Rape fantasy

(71 Posts)
iMemoo Sun 17-Jul-11 12:34:58

I nearly name changed for this but decided not to be brave (grin)

Reading other threads on here got me wondering about this. Is it really true that quite a lot of woman sexually fantasise about being raped and if so why do they?

Being totally truthful (and this is why I nearly name changed) I have fantasised about being raped, and Dh often takes a very dominant role in the bedroom. But of course I don't really want to be raped nor do I want to be dominated by my husband. In fact in my marriage I am probably the more dominant.

I feel ashamed of my rape fantasies. In real life I find the idea abhorrent. I also feel like I am betraying every woman who has been raped and that I'm somehow belittling their feelings.

I'm really struggling to reconcile my sexual fantasies with my real life beliefs.

LittleKnownPoet Tue 19-Jul-11 04:08:59

Hi OP, I'm just like you. I love DH to be dominant in the bedroom. I had rape fantasies all through my teen years. Although it was more like, some handsome stranger, rips off my clothes and I end up loving it blush.
In real life however, I am the dominant one. I am an opinionated, aggressive, crusading feminist!
I'd say fantasies are just that-fantasies. Its great to enact them with someone you trust. There is no need to feel guilty about it at all. Its very common.
I don't think its rape that we fantasise about, just giving up control to someone attractive, who we know at the back of our minds will not hurt us.

uninspired Tue 19-Jul-11 04:22:37

"giving up control to someone attractive, who we know at the back of our minds will not hurt us" is how I would choose to see it. Very different someone carrying out a brutal non-consensual act.

I read an interestic book by Brett Kahr which I found fascinating, although not exactly comforting unless you are extremely confident (I can't fully explain that, but it's a jealousy thing, wanting my lover to be only thinking of and wanting me during sex ... but that's another topic about mental infidelity, which is discussed in this book) He takes on a deep psychological investigation into the individual roots of sexual fantasies, believing them to have personal causes, e.g. pathalogical origins in childhood traumas, reinventing pain as pleasure for example. It's well worth reading. It's called
Who's been sleeping in your head:The secret world of sexual fantasies"

Well actually plenty of men do fantasize about being 'raped'. I have read and edited a lot of readers' letters and erotic fiction written by men about powerful women 'taking' them.
And there is something in the theory of women's rape fantasies being about enjoying guilt-free sex because it's done 'to' them. I wonder how much the percentage of women who fantasize in this way has changed over the past 40 years or so.

Mind you, the thing with fantasies is to accept them, own them and not worry about them. The inside of your head is a safe place, and there is nothing wrong with imagining stuff as long as you don't do things to other people that they don't want you to do. Trying to repress your own fantasies or being horrified and ashamed of them tends to make you miserable to no purpose.

Pendeen Fri 22-Jul-11 15:31:01

I don't think Stephanie Meyer stumbmed on (i.e. 'invented') anything, she probably watched too many Hammer horror films.

The "powerless in the steely gaze of the dominating man / vampire" concept has been around for well over a hundred years of popular fiction and film. The 'industry' has always been there and very successful too.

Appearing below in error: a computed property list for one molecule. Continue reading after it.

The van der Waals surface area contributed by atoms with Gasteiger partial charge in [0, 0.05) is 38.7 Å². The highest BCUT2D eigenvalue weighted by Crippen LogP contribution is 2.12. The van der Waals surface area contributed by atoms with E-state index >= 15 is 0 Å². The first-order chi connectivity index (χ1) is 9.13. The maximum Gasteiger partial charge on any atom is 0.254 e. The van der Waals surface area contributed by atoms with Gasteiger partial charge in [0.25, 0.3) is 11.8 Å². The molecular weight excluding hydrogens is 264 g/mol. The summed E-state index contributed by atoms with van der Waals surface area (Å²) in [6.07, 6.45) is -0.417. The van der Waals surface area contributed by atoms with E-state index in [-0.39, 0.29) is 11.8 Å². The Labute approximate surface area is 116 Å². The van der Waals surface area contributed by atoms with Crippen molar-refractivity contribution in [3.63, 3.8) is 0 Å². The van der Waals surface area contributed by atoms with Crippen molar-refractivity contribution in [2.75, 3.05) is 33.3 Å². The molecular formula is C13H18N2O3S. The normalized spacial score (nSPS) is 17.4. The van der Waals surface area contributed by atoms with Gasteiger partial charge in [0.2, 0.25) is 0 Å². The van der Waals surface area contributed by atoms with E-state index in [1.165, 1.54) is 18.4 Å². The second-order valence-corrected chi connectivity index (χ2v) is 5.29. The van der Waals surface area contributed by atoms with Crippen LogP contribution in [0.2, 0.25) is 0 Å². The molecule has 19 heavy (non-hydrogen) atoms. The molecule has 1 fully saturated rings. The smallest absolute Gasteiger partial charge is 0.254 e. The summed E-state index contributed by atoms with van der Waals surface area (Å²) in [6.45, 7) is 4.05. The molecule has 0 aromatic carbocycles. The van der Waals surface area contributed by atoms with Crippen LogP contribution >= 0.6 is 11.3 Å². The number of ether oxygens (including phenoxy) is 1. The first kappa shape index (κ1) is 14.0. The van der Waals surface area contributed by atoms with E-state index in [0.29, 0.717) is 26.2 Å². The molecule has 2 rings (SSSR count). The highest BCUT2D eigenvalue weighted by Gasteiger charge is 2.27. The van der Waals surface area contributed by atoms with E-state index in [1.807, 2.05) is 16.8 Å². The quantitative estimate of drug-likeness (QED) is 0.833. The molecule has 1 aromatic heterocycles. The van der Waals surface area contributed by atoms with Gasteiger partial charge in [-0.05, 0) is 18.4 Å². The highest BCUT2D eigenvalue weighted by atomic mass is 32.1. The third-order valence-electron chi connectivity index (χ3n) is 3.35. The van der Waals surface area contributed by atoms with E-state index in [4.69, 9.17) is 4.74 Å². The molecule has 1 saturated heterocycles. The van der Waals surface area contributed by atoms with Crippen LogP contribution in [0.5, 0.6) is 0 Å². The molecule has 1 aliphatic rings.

Blethermouse Fri 22-Jul-11 23:49:23

My own feeling on this is that I think its fine to think any fantasies in your head but I wouldn't feel comfortable sharing that rape/ravish fantasy with a male sexual partner who could take those experiences on into other relationships/ area of his life.

Horrorshow Sun 13-Oct-13 01:20:03

Apologies for resurrecting a dead thread, I came here to get some insight into this particular subject and feel I can shed some light on it potentially.

I know that for some women the idea of being raped or sexually assaulted is tied into the idea that the person carrying out the assault is motivated by his/her inability to resist the victim. The idea being that the victim is literally SO sexually attractive that the attacker cannot resist and 'must have them now'. To my mind that speaks of a 'kind' of empowerment and feeling sexually attractive.

What people want to fantasize about in their own heads it totally up to them and I think if someone is fantasicing about a situation where they are dominated then of course it is concensual as it is happening in their head.

The idea that the 'victim' in the scenario has a power because the other person can't stop themselves is I think a very sad lie which may well be used in real life to attempt to excuse rape.

garlicvampire Sun 13-Oct-13 13:59:58

Always a good topic; don't apologise! I agree the fantasy's all about 'uncontrollable desire' for you, which is nothing to do with real rape ... and also that it has deep roots in social conditioning. Even today, women are still 'supposed' to be sexual gatekeepers - our choice to 'allow' sex is meant to be a calm, deliberate decision, unlike men who are 'supposed' to be frantic to stick their wick at any opportunity. Throughout all of history, obviously, it was actually wrong for a woman to want sex. So, if a woman feels like sex, she needs to be relieved of the tremendous responsibility attached to it. Hence fantasies of being 'ravished' outside her control, but by a lover and in a way that she enjoys.

Not surprising that a woman in a sexually moribund relationship would have these fantasies: she's acknowledging her desire, and imagining being wanted more urgently than she is in real life.

About this time last year, I experimented with a fantasy in which I 'rape' a younger man. It's good grin

PenguinsDontEatPancakes Sun 13-Oct-13 20:46:11

Ok, I know that this is an old thread. But someone on here (I think) made a point a while back that I think is relevant.

There is no such thing as a rape fantasy.